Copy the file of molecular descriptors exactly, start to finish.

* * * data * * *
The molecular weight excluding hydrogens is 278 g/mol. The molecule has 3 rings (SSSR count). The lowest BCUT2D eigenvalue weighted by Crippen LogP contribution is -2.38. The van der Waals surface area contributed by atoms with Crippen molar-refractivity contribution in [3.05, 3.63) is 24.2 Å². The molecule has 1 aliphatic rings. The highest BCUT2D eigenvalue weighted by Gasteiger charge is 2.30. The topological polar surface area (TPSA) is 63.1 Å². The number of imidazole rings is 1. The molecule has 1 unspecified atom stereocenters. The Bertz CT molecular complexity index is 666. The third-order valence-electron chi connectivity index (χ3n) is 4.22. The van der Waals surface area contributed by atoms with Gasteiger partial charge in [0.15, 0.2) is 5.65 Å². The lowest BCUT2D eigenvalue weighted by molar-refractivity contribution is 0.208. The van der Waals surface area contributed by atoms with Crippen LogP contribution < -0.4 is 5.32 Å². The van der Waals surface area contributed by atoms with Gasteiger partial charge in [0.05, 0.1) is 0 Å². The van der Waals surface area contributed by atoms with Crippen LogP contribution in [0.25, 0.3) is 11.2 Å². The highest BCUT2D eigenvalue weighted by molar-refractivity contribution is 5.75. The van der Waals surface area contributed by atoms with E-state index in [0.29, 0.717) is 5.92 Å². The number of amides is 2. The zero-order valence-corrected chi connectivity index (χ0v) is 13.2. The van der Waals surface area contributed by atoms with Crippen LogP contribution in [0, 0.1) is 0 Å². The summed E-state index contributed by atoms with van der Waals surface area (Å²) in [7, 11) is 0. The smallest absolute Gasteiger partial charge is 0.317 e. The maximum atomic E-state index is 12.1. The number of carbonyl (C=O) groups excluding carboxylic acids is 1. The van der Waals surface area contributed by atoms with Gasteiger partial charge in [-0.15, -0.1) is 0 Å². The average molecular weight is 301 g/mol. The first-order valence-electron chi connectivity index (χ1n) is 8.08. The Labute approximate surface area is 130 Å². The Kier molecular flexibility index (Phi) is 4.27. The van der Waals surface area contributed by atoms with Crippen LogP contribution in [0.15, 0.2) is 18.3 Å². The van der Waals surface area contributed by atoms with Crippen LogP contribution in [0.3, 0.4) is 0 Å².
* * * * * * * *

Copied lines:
The molecular weight excluding hydrogens is 278 g/mol. The molecule has 3 rings (SSSR count). The lowest BCUT2D eigenvalue weighted by Crippen LogP contribution is -2.38. The van der Waals surface area contributed by atoms with Crippen molar-refractivity contribution in [3.05, 3.63) is 24.2 Å². The molecule has 1 aliphatic rings. The highest BCUT2D eigenvalue weighted by Gasteiger charge is 2.30. The topological polar surface area (TPSA) is 63.1 Å². The number of imidazole rings is 1. The molecule has 1 unspecified atom stereocenters. The Bertz CT molecular complexity index is 666. The third-order valence-electron chi connectivity index (χ3n) is 4.22. The van der Waals surface area contributed by atoms with Gasteiger partial charge in [0.15, 0.2) is 5.65 Å². The lowest BCUT2D eigenvalue weighted by molar-refractivity contribution is 0.208. The van der Waals surface area contributed by atoms with Crippen LogP contribution < -0.4 is 5.32 Å². The van der Waals surface area contributed by atoms with Gasteiger partial charge in [0.05, 0.1) is 0 Å². The van der Waals surface area contributed by atoms with Crippen LogP contribution in [0.25, 0.3) is 11.2 Å². The highest BCUT2D eigenvalue weighted by molar-refractivity contribution is 5.75. The van der Waals surface area contributed by atoms with E-state index in [0.29, 0.717) is 5.92 Å². The number of amides is 2. The zero-order valence-corrected chi connectivity index (χ0v) is 13.2. The van der Waals surface area contributed by atoms with Crippen LogP contribution in [0, 0.1) is 0 Å². The summed E-state index contributed by atoms with van der Waals surface area (Å²) in [7, 11) is 0. The smallest absolute Gasteiger partial charge is 0.317 e. The maximum atomic E-state index is 12.1. The number of carbonyl (C=O) groups excluding carboxylic acids is 1. The van der Waals surface area contributed by atoms with Gasteiger partial charge in [-0.15, -0.1) is 0 Å². The average molecular weight is 301 g/mol. The first-order valence-electron chi connectivity index (χ1n) is 8.08. The Labute approximate surface area is 130 Å². The Kier molecular flexibility index (Phi) is 4.27. The van der Waals surface area contributed by atoms with Crippen LogP contribution in [0.15, 0.2) is 18.3 Å². The van der Waals surface area contributed by atoms with Crippen LogP contribution in [0.3, 0.4) is 0 Å².